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Talitha’s Take (Page 11)

A weblog by Rev. Talitha G Phillips, Associate Pastor and Coordinator for Children, Youth, and Family Life

Enter my world

Just back from vacation… I (Talitha) spent a week with great people on a lake in Massachusetts. There I learned a fantastic new game. The youngest of our company, not yet two years old, went around asking people: “Do you wanna be a pirate?” To this query you would either answer “no” or “Arrrr, matey!” with a pirate hook finger – causing her to giggle with glee.
That was it. That’s the whole game. And it was complicated enough for her, serving to transform an otherwise boring day at the lake into an exciting search for fellow pirates.

This little girl, with her game, was in the business of invitation.

Grafting the family tree

Last Friday I went to a friend’s wedding. Instead of the bride taking the groom’s name (too patriarchal) or hyphenating both their names (too long and ridiculous) they took their favorite  letters from each name and put them together. Haxton + Medema = Haxtema. In doing so they each said goodbye to their own last name and, in a way, their family lineage… but greeted their new life with a new identity. Some MPC folks have chosen this route as well. It does of course risk sending future genealogists into a whirl… but there are cultures who do not use family names and manage to keep track of their family lineage anyway.

Assisting others with their oxygen masks

Caregiving – taking care of one another – is an important part of family life.  We are all born defenseless and in need of care, and many of us will end our lives in a similar “second childhood” dependent on others to care for us. And with very few exceptions, most of us will spend some of our lives as caregivers. Expectant…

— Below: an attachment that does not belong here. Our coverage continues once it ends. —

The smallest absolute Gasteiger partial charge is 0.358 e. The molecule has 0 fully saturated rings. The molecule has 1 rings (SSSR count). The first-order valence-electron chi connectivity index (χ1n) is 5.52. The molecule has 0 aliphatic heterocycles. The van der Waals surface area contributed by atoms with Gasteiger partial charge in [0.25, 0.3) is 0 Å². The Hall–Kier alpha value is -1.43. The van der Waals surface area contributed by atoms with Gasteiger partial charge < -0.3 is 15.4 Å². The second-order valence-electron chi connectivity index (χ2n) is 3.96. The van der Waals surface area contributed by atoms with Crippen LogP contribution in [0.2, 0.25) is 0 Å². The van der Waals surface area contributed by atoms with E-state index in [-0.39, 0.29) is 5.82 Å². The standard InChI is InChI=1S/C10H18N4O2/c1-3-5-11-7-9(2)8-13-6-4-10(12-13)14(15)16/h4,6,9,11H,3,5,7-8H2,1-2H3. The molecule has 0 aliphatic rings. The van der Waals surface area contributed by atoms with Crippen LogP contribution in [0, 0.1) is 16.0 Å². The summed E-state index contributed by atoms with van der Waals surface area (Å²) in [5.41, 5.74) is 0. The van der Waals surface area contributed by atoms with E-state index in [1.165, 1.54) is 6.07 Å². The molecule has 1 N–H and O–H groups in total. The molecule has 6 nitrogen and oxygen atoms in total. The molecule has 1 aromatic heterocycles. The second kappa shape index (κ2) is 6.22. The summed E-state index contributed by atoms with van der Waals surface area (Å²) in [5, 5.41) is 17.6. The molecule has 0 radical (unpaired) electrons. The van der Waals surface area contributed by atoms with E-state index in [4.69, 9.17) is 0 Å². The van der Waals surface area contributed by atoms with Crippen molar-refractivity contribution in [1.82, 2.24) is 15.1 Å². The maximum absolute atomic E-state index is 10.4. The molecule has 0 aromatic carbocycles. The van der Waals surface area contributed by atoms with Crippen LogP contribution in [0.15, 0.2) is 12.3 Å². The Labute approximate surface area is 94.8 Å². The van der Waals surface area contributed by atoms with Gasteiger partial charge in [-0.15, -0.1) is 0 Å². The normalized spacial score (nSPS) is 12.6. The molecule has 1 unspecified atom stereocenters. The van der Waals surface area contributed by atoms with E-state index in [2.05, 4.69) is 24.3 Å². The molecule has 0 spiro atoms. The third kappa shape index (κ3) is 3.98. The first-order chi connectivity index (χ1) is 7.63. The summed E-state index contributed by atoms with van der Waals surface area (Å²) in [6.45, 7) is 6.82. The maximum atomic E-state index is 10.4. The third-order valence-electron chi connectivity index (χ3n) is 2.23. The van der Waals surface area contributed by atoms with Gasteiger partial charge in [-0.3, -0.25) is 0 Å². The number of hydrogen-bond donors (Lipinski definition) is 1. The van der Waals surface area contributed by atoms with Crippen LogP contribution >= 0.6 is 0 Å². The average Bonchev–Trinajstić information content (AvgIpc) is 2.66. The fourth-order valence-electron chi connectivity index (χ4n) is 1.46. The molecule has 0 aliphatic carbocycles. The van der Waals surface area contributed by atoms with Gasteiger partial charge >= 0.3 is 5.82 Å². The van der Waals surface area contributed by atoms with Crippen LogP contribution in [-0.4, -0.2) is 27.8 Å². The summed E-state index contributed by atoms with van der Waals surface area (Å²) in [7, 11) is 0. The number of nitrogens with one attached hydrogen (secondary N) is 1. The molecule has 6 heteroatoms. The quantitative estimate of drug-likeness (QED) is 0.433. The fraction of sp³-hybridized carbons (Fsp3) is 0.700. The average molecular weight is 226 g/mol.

What do you love?

iPhones?  facebook? tech-free life? or toys that beep?

knitting? gardening? skateboarding? or trapeze-ing?

fine lace? ripped jeans? sweater vests? or tube tops?

twittering? texting? sending postcards? or visiting?

I’m imagining a large-scale poll, administered by Gallup or the like, that tracks dozens of statements  in the form  “I love____” across ages 1-100.  “I love facebook” would probably spike at the 25-30 range, “I love David Letterman” a decade or two older, “I love xbox” around 15 or so, “I love canasta” certainly in the later generations of the graph. My point being: different generations like different things.

Who is in your family?

In Uganda nearly six years ago, I took a little boy to the hospital. He was a resident of the orphanage where I volunteered, and he had to go to the hospital fairly regularly for checkups; he’d lived with HIV since birth. He loved going to the hospital because he got to ride in a truck, and miss school, and eat special treats like a biscuit or banana… or even candy, if his chaperon was feeling generous. A few days later we were watching a sports event at his school, and he entertained himself by rattling off all the nicknames he could call me. L’s and R’s interchange in Luganda to give him many options: “Talitha, or Terither, or Tally, or Terry, or T, or mummy… can I call you mummy?”

Protecting one another

This cryptic symbol showed up on the wall at our youth group retreat. No, it wasn’t graffiti… Susan had written it up. She challenged the youth to find a way to explain what it might mean. It’s a good puzzle.

Take a moment to guess…..